Taking a daily pill is preferable to me rather than a subcutaneous implant every 12 weeks if and when I get to that stage, but I assume that most of the choice is taken away by other factors.

    Plus, I'm a bit worried that if and when, oncologists may not always be prepared to listen to their patients concerns about which side effects are acceptable and which ones are not and that the decision to administer a certain drug is not negotiable. I guess I'll probably find out in due course.

  • Old Salt
    Old Salt Member Posts: 1,043 Member

    Even the smartest doctors can't predict which side effects will hit YOU the hardest. As you probably know, some patients report few side effects and others encounter major problems.

    Therefore, my advice is to just bite the bullet and hope for the best.

  • On_A_Journey
    On_A_Journey Member Posts: 38 Member

    I actually worry about the side effects of any drugs administered for the primary side effects more! For example, for dealing with hot flashes if they're bad enough, drugs like Cyproterone Acetate (Androcur) or Megestrol Acetate (Megace) are apparently quite effective, but they are an appetite stimulant! I am happy being me, not me+20kg! And the almost-as-successful anti-depressants like Effexor sometimes administered for it instead, have their very own set of horrible side effects. No thanks!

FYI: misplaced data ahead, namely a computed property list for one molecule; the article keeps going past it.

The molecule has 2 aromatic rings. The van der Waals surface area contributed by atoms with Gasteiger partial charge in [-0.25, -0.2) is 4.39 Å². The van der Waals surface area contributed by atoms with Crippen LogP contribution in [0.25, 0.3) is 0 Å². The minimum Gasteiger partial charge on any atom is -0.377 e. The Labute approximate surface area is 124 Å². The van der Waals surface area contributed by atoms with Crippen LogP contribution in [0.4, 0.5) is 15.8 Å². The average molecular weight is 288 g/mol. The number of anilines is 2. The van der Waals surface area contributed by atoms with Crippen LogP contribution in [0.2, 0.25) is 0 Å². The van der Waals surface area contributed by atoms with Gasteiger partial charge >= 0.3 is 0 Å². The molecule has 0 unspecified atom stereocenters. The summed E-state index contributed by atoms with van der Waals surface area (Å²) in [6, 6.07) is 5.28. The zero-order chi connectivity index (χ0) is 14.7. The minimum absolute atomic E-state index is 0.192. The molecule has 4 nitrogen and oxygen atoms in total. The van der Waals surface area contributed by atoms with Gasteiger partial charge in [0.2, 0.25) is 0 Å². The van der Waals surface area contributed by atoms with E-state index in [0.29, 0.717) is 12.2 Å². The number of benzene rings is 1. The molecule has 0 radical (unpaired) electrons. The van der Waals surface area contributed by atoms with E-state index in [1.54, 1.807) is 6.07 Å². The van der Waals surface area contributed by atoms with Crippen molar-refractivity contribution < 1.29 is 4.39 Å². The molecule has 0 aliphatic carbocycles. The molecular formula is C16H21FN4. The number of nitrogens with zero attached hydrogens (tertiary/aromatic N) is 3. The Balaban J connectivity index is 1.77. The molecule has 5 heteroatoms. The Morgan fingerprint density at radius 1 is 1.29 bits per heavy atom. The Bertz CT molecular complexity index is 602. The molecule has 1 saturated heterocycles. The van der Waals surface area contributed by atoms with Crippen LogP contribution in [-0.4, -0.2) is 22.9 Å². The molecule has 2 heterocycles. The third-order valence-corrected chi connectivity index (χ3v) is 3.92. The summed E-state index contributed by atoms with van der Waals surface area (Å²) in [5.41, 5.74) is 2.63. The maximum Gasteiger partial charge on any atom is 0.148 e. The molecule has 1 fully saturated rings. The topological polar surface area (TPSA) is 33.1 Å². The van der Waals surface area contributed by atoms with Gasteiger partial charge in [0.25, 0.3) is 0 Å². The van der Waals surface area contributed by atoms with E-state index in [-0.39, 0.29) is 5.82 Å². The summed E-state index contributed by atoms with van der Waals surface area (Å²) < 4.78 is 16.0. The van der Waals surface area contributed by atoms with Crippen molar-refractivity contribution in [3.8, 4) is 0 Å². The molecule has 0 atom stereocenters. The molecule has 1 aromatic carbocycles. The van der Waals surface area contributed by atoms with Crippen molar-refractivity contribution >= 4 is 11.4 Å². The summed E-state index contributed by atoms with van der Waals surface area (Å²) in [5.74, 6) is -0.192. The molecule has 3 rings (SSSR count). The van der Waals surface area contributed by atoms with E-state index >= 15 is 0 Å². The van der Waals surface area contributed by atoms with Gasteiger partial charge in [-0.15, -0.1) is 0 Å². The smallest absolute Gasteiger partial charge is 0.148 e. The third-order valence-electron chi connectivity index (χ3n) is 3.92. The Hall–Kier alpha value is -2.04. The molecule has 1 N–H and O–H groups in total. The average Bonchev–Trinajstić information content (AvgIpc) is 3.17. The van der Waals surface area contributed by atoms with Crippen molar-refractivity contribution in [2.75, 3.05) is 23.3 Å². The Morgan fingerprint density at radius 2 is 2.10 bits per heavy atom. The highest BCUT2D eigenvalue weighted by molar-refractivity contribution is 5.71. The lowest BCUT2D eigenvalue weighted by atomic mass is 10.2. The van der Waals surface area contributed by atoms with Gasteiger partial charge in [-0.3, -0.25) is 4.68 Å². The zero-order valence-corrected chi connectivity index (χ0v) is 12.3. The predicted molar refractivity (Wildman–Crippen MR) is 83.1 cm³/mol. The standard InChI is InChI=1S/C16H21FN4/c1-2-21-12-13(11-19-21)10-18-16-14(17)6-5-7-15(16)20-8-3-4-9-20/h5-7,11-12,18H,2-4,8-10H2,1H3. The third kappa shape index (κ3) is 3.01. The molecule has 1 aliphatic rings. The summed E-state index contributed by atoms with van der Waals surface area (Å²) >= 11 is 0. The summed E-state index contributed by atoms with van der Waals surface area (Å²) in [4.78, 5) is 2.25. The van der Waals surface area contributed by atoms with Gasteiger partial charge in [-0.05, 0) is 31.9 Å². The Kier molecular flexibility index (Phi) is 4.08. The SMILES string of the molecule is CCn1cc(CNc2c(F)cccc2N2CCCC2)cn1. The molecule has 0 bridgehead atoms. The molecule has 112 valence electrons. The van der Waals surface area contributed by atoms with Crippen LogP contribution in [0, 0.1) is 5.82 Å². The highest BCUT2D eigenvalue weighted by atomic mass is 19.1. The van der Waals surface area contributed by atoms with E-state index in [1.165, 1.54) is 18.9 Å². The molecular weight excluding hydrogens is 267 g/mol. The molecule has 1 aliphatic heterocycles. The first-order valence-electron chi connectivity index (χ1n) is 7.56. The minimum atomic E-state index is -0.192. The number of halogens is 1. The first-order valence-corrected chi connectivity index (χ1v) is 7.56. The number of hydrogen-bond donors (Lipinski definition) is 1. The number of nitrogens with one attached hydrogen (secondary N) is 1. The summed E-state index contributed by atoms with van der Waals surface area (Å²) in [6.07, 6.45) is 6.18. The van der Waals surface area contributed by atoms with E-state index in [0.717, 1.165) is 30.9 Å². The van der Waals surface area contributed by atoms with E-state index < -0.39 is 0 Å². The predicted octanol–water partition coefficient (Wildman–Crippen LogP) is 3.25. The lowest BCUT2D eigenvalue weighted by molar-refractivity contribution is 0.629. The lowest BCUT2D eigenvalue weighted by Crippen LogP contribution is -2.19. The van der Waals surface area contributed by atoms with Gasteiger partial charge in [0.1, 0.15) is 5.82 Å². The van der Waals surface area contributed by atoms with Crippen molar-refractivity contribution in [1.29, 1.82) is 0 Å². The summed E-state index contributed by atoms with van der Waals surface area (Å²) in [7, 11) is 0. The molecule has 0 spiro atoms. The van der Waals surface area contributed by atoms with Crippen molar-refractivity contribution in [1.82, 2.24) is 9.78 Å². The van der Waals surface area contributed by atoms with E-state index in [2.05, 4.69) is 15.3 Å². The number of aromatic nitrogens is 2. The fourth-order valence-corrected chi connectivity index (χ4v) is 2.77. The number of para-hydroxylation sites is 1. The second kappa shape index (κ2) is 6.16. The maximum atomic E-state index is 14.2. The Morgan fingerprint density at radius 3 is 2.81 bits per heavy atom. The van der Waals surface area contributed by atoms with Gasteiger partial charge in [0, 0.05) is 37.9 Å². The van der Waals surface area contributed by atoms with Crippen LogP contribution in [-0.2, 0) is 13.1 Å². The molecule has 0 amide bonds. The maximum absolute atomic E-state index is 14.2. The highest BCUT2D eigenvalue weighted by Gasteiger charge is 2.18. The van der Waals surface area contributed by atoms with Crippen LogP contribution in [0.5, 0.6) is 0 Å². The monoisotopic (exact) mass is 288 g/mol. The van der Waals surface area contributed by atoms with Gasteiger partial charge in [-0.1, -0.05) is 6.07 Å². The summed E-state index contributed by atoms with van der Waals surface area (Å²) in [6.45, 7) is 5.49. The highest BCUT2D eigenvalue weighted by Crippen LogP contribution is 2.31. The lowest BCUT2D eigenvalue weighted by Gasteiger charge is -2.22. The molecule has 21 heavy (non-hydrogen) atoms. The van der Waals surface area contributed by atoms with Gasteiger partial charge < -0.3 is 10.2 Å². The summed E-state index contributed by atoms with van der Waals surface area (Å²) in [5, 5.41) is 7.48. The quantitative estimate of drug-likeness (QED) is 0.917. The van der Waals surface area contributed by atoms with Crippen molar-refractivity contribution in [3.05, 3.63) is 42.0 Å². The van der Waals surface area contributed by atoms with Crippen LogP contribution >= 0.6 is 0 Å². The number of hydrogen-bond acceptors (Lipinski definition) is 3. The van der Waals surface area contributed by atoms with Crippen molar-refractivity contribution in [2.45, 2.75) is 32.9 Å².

But you are right, cross that bridge when it comes.

  • VascodaGama
    VascodaGama Member Posts: 3,598 Member

    Hi again,

    How old are you?

    When we exchanged opinions, in Dec '22, your PSA was close to 0.5 in a slow growing path of PSAdt greater than 12.

    I wonder if the increase has maintained a similar growth.

    Probability it has and with that you may be still far-away from starting an ADT sequential in a systemic approach.

    In any case, you are doing well in exploring what is or would be available to you by the time you need something, if you give up in pursuing an oligometastatic treatment (spot radiation) for the intent of still killing the bandit and getting cured.